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Billy and Chris Wright’s church family is made up primarily of people with white and gray hair, who sometimes wear pajamas or housecoats into worship.
Sometimes, the churchgoers fall asleep during service, but that’s all right, Chris Wright said.
“A lot of them don’t even realize what they’re wearing, but it doesn’t make any difference,” she said.
The Wrights and their daughter are among a group of eight volunteers who help organize a church service every Sunday for the residents of Kensington Manor in Elizabethtown.
The family members visit rooms in the facility and wander the halls to invite residents — especially those who are strangers to them — to church.
Nurses and aids help the residents get ready for worship in the building’s dining area or help them get to the service as they are.
The services began as an initiative started by local residents about six years ago.
Delores and Allen Baugh of Glendale are two of the church’s founding members. Some members of a church they were attending wondered if there was anything their church could do to further their mission of faith that was different than what most churches do, Allen Baugh said.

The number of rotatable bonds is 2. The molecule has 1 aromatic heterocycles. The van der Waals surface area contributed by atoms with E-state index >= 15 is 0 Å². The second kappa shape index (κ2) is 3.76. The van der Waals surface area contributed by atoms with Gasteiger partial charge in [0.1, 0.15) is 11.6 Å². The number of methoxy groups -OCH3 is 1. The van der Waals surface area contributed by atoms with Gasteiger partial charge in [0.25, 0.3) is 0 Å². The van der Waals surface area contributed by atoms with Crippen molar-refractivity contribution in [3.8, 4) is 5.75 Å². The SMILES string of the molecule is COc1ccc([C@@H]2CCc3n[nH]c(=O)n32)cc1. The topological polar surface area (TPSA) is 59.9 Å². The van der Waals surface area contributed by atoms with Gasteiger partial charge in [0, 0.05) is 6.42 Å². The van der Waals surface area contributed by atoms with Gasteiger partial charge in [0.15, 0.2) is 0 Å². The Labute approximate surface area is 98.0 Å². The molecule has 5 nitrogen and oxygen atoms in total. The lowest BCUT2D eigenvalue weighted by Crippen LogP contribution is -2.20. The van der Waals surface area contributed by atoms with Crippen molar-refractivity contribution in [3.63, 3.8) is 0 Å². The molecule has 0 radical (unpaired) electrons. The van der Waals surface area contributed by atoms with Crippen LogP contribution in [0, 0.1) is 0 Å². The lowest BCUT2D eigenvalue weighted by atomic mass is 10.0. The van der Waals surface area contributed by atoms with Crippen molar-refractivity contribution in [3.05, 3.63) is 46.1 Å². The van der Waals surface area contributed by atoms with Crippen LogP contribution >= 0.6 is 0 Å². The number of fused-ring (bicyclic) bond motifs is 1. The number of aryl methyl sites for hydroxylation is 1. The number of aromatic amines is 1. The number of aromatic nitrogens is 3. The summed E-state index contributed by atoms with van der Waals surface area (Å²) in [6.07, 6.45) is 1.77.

“We started exploring the possibilities of what might help somebody,” he said.
They recruited pastor Fred Halbrooks of Louisville. The 90-year-old pastor leads the self supported ministry, which collects no donations from residents.
The retirement community administrators were excited about the idea and the services have continued since.
The initiative has been important to the residents and the volunteers, Allen Baugh said.
“There are people there who never see a family member,” he said. “We just thought there might be a calling there, and it certainly turned out that way.”
The Wrights joined about a year and a half ago when Billy Wright’s mother began attending them as a resident of Kensington Manor. The family continued going even after his mother began receiving home care, Chris Wright said.
“I’m sure that’s where we’ll keep going to church because it’s church,” she said.
The family’s favorite aspect of the retirement community church is the residents with whom they worship. They also visit with the residents afterward, Chris Wright said.
“We’ve gotten really close to the people there,” she said. “You make a lot of good friends there. There’s such a great need there.”
There are some unique consequences to forming strong relationships with people who are older,” Chris Wright said.
“They pass away, and we miss them,” she said.
To the volunteers, the pain of loss is overshadowed by the fellowship they receive in their small church and the positive feeling they get.
Amber Coulter can be reached at (270) 505-1746 or firstname.lastname@example.org. Stories from the Heartland appears Mondays in The News-Enterprise.